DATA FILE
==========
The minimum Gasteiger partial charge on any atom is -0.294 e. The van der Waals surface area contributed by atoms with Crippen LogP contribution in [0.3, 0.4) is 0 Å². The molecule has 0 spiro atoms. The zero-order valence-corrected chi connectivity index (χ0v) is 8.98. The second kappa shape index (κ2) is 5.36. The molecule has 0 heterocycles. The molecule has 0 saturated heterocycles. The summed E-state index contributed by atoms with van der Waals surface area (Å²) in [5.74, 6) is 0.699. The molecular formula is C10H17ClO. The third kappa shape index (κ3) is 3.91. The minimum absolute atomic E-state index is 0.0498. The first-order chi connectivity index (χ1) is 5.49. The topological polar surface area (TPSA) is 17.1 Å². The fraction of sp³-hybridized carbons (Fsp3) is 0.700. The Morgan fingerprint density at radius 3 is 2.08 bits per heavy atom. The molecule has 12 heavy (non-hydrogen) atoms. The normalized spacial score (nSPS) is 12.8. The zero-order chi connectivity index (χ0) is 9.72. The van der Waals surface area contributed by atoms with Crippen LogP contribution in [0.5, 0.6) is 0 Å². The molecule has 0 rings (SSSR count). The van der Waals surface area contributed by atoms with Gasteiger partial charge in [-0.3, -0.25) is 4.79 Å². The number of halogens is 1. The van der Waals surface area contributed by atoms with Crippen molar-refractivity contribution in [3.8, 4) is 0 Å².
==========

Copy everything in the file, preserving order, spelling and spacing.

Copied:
The minimum Gasteiger partial charge on any atom is -0.294 e. The van der Waals surface area contributed by atoms with Crippen LogP contribution in [0.3, 0.4) is 0 Å². The molecule has 0 spiro atoms. The zero-order valence-corrected chi connectivity index (χ0v) is 8.98. The second kappa shape index (κ2) is 5.36. The molecule has 0 heterocycles. The molecule has 0 saturated heterocycles. The summed E-state index contributed by atoms with van der Waals surface area (Å²) in [5.74, 6) is 0.699. The molecular formula is C10H17ClO. The third kappa shape index (κ3) is 3.91. The minimum absolute atomic E-state index is 0.0498. The first-order chi connectivity index (χ1) is 5.49. The topological polar surface area (TPSA) is 17.1 Å². The fraction of sp³-hybridized carbons (Fsp3) is 0.700. The Morgan fingerprint density at radius 3 is 2.08 bits per heavy atom. The molecule has 12 heavy (non-hydrogen) atoms. The normalized spacial score (nSPS) is 12.8. The zero-order chi connectivity index (χ0) is 9.72. The van der Waals surface area contributed by atoms with Crippen LogP contribution in [0.5, 0.6) is 0 Å². The molecule has 0 rings (SSSR count). The van der Waals surface area contributed by atoms with Gasteiger partial charge in [-0.3, -0.25) is 4.79 Å². The number of halogens is 1. The van der Waals surface area contributed by atoms with Crippen molar-refractivity contribution in [3.8, 4) is 0 Å².